Tornado Watch: Be Prepared


Tornadoes are possible in and near the watch area. Review and discuss your emergency plans and check supplies and your safe room. 

Be ready to act quickly if NWS issues a warning or you suspect a tornado is approaching. Acting early helps save lives! 

Watches are issued by the Storm Prediction Center for counties where tornadoes may occur. The watch area is typically large, covering numerous counties or even states. 

Tornado Warning: Take Action

 Tornado Warning: Take Action! 

A tornado has been sighted or indicated by weather radar. There is imminent danger to life and property. Move to an interior room on the lowest floor of a sturdy shelter. Avoid windows. 

If you are in a mobile home, a vehicle or outdoors, move to the closest substantial shelter and cover your head to avoid flying debris. Local NWS offices issue warnings. 

Warnings typically encompass a much smaller area, around the size of a city or small county. Warnings are issued when a tornado is spotted on the ground or identified by a forecaster on radar. 

Before a TORNADO

Be Weather-Ready

Check the forecast often to see if a tornado is coming. Listen to local news or a NOAA Weather Radio to stay informed about tornado watches and warnings.

Stay Notified

Know how to get warnings. Some communities have outdoor sirens. Others depend on news and smart phones to alert residents of severe storms capable of producing tornadoes

Create a Plan

Have a family plan that includes an emergency meeting place and shelter spaces. Pick a safe room in your home, such as a basement, storm cellar or an interior room on the lowest floor with no windows.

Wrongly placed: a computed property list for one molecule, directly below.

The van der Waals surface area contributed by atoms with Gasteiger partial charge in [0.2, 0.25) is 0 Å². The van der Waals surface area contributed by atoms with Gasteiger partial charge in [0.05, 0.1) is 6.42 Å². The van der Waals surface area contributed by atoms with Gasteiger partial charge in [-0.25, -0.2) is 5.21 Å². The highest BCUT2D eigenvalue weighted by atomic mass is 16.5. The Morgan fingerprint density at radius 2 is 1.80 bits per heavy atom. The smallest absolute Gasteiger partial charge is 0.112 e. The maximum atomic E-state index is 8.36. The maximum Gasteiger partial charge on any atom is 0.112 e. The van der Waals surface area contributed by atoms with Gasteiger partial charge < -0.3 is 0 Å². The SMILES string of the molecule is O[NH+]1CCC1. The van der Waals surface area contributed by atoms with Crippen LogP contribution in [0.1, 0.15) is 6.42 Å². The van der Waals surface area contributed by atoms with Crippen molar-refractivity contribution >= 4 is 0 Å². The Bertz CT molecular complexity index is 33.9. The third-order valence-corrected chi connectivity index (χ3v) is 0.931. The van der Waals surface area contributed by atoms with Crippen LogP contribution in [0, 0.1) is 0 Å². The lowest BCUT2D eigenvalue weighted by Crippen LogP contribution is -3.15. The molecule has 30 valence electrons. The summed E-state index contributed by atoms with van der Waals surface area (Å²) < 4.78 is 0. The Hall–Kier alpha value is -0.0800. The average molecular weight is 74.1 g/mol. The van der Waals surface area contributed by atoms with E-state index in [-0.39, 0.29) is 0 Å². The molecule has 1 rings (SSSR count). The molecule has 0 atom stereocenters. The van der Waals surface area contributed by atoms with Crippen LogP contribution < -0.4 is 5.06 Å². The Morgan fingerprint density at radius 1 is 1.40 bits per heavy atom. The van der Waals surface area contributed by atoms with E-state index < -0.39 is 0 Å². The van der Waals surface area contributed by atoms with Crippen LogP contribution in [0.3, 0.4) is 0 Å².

Practice Your Plan

Conduct a drill regularly so everyone knows what to do if a tornado is approaching. Make sure all family members know where to go when a tornado warning is issued. Don’t forget pets if time allows.

Prepare Your Home

Consider having your safe room reinforced. You can find plans for reinforcing an interior room to provide better protection at

Help Your Neighbor

Encourage your loved ones to prepare for the possibility of tornadoes. Take CPR training so you can help if someone is hurt.

During a tornado

Stay Weather-Ready: Continue to listen to local news or a NOAA Weather Radio to stay updated about tornado watches and warnings. 

At Your House

If you are in a tornado warning area, go to your basement, safe room or an interior room away from windows. Don’t forget pets if time allows. 


At Your Workplace/School

Follow your tornado drill and proceed to your tornado shelter quickly and calmly. Stay away from windows and do not go to large open rooms such as cafeterias, gymnasiums or auditoriums. 



Seek shelter inside a sturdy building immediately if a tornado is approaching. Sheds and storage facilities are NOT safe. 

In a Vehicle

Being in a vehicle during a tornado is NOT safe. The best course of action is to drive to the closest shelter. If you are unable to make it to a safe shelter, either get down in your car and cover your head, or abandon your car and seek shelter in a low lying area such as a ditch or ravine. 

After a tornado

Stay Informed

Keep listening to local news or NOAA Weather Radio for updates about more tornado watches and warnings that may be coming. The next round of thunderstorms may bring more tornadoes.

Contact Your Family and Loved Ones

Let your family and close friends know you are okay so they can help spread the word. Send text messages or post updates on social media. These posts are more reliable forms of communication than phone calls.

Assess The Damage

After the tornado threat has ended, check for property damage. When walking through storm damage, wear long pants, a long-sleeved shirt and sturdy shoes. Contact utilities if you see power lines down. Stay out of damaged buildings. Be aware of insurance scammers.

Help Your Neighbor

If you see someone injured, call 911. Then, if you are trained, provide firstaid until emergency responders arrive.